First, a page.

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Canon FT QL

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1966's FT QL with FL 28mm f/3.5 lens.
The Canon "quick loader" in a Canon FTb
FT QL with Canon FD 135mm f/3.5 lens

The Canon FT QL is a 35mm single-lens reflex camera introduced by Canon Inc. in March 1966. It has a Canon FL lens mount compatible with the large range of FL series lenses. The FT can also operate the later Canon FD series lenses in stop-down mode, but the earlier R series has a different lens aperture mechanism and cannot be used, although the bayonet fitting is similar. The standard kit lenses were Canon's 50mm f/1.8 ; 50mm f/1.4 and 58mm f/1.2, the body-only option was offered later.

FT QL was introduced in March 1966, a year after the pellicle mirrored Canon Pellix. However it differs from the Pellix models, having a normal quick-return reflex mirror and offering stop-down TTL metering. The TTL metering is semi-spot in nature and works through a prism incorporated in the viewfinder condenser/screen assembly. The later Canon F-1 has a similar prism for metering in its removable screen. The Canon FT viewfinder screen is not user changeable. The pentaprism finder is fixed like the similar FX and FP models but unlike some earlier Canon R reflexes.

The cloth focal plane shutter has speeds from 1 sec to 1/1000 and B. The electronic flash sync. speed is 1/60. A delayed action timer gives 8 – 10 seconds delay, using the same front of body lever that actuates the stop-down metering. The mirror can be locked up for vibration reduction or for use with special FL lenses like the original 19mm f3.5 wide angle which projects deeply into the body and would foul the mirror.

The QL designation was a reference to Canon's ingenious and successful "quick load" system. A stainless steel sprung hinged device inside the rear door makes film loading simpler than competing cameras of the era. You just laid the film's leader over the drive gear and take-up fingers and closed the back. It also made it "repeatable" - by always putting the same sprocket hole over the drive gear you could rewind a partially-shot roll (leaving its leader out) and put it back in later. You'd just click past the already-taken frames (with the lens cap on) and then continue. This made it possible to switch back and forth between types of film: black and white, color negative, and color slide.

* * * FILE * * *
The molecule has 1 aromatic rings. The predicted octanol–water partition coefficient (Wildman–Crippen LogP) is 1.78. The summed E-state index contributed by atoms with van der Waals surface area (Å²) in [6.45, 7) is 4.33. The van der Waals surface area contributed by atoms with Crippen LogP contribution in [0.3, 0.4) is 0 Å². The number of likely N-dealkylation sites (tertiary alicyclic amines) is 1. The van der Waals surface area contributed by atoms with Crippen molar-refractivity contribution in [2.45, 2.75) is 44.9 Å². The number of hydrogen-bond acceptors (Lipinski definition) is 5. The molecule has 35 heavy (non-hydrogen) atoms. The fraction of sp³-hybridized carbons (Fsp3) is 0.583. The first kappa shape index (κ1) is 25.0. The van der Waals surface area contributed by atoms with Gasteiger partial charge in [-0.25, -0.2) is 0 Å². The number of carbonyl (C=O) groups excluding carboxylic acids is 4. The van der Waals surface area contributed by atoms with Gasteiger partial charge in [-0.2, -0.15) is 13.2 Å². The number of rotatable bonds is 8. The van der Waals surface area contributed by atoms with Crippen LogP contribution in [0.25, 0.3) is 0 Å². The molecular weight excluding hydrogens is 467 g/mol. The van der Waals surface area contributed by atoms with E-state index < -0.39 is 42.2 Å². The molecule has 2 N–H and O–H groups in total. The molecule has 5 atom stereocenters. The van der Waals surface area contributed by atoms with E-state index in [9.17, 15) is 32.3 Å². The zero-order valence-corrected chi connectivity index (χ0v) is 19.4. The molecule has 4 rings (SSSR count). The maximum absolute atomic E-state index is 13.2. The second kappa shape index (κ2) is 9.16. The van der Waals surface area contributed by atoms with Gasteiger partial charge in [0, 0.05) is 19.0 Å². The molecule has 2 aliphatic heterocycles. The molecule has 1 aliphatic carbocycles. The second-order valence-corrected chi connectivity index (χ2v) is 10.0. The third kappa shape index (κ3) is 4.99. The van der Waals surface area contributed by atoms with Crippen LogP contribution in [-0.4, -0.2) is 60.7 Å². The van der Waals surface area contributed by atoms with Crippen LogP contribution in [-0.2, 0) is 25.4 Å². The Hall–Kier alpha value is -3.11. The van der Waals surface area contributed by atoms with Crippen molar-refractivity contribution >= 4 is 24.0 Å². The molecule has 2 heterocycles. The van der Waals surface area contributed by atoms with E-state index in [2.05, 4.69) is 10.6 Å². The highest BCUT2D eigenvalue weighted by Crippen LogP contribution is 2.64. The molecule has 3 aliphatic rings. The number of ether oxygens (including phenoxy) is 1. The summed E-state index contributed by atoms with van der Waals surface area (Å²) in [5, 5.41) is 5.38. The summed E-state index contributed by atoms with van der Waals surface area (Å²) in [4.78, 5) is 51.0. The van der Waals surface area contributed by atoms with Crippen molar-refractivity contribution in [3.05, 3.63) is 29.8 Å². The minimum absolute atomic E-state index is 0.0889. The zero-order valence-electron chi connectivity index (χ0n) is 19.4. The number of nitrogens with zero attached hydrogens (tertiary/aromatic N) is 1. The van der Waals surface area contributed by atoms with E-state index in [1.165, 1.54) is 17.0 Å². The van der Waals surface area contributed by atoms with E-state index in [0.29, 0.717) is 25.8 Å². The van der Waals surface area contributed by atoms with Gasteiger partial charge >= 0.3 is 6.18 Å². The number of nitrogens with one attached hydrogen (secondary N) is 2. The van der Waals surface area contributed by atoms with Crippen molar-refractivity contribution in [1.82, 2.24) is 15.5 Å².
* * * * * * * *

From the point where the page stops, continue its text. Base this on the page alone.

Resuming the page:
An accessory device, the Canon Booster, worked only with the FT QL and Pellix QL. It is a plug-in device that sits on the accessory shoe and increases the metering sensitivity by a factor of 16 for measuring exposure in poor light. Its operation is somewhat clumsy and is best kept for tripod use.

The Canon FT is one of a series of three basically identical cameras released around this time. The first was the Canon FX which had a built-in meter, but no through-the-lens (TTL) metering, instead using a window on the camera body front. The later entry level FP has no built-in meter. The final model was the top of this sector, the Canon FT QL, which was developed to combat the growing popularity of the Pentax Spotmatic variants as well as the Topcon RE SLRs.

The FT QL and its sisters were an important step for Canon, leading to a number of improved versions such as the FTb and the full professional camera system the F-1. FT QL production ended in 1972 after the FTb was introduced.

During the production run of the Canon FT QL, Canon quietly upgraded some components and made minor cosmetic changes. Some of the changes are listed below, and in example, all changes apply to Canon FT QL serial number 627704:

- Text font size become bolder and more legible.

- The battery charge lever font color has been changed from blue to black.

- The serial number has been relocated from the rear of the camera, next to the viewfinder, to the top plate, below the battery charge lever.

- The "Canon Camera Company. Inc." text is removed from the back of the camera.

- The "Made in Japan" text is relocated from the rear of the camera, to the bottom of the camera.

- The screw-in battery compartment lid adds a coin slot for easier access.

- The film pressure plate is significantly larger for better alignment.

- The mirror lock up lever is slightly larger for easier handling.

- The circular hump is removed from the back of the camera. under the film rewind knob.

- The rear film transport area next to the shutter has an extra step for smoother operation.